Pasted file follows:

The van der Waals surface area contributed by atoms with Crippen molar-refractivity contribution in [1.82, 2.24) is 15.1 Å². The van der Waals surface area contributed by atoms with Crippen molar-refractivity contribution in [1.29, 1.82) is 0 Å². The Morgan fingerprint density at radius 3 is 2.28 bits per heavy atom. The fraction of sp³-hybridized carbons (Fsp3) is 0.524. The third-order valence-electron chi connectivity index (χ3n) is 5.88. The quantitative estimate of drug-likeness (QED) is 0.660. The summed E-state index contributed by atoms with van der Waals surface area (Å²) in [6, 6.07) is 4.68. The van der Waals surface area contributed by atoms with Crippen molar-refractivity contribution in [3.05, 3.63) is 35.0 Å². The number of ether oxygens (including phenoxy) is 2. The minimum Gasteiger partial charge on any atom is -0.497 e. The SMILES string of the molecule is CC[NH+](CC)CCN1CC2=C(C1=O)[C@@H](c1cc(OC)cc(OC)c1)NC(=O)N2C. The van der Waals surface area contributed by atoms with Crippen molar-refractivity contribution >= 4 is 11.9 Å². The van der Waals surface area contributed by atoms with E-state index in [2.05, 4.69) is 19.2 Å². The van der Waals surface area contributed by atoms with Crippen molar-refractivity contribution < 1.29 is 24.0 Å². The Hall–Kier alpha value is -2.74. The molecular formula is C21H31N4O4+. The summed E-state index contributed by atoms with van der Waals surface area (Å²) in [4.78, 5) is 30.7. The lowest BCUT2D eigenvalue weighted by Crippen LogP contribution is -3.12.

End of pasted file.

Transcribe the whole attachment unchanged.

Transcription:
The van der Waals surface area contributed by atoms with Crippen molar-refractivity contribution in [1.82, 2.24) is 15.1 Å². The van der Waals surface area contributed by atoms with Crippen molar-refractivity contribution in [1.29, 1.82) is 0 Å². The Morgan fingerprint density at radius 3 is 2.28 bits per heavy atom. The fraction of sp³-hybridized carbons (Fsp3) is 0.524. The third-order valence-electron chi connectivity index (χ3n) is 5.88. The quantitative estimate of drug-likeness (QED) is 0.660. The summed E-state index contributed by atoms with van der Waals surface area (Å²) in [6, 6.07) is 4.68. The van der Waals surface area contributed by atoms with Crippen molar-refractivity contribution in [3.05, 3.63) is 35.0 Å². The number of ether oxygens (including phenoxy) is 2. The minimum Gasteiger partial charge on any atom is -0.497 e. The SMILES string of the molecule is CC[NH+](CC)CCN1CC2=C(C1=O)[C@@H](c1cc(OC)cc(OC)c1)NC(=O)N2C. The van der Waals surface area contributed by atoms with Crippen molar-refractivity contribution >= 4 is 11.9 Å². The van der Waals surface area contributed by atoms with E-state index in [2.05, 4.69) is 19.2 Å². The van der Waals surface area contributed by atoms with Crippen molar-refractivity contribution < 1.29 is 24.0 Å². The Hall–Kier alpha value is -2.74. The molecular formula is C21H31N4O4+. The summed E-state index contributed by atoms with van der Waals surface area (Å²) in [4.78, 5) is 30.7. The lowest BCUT2D eigenvalue weighted by Crippen LogP contribution is -3.12.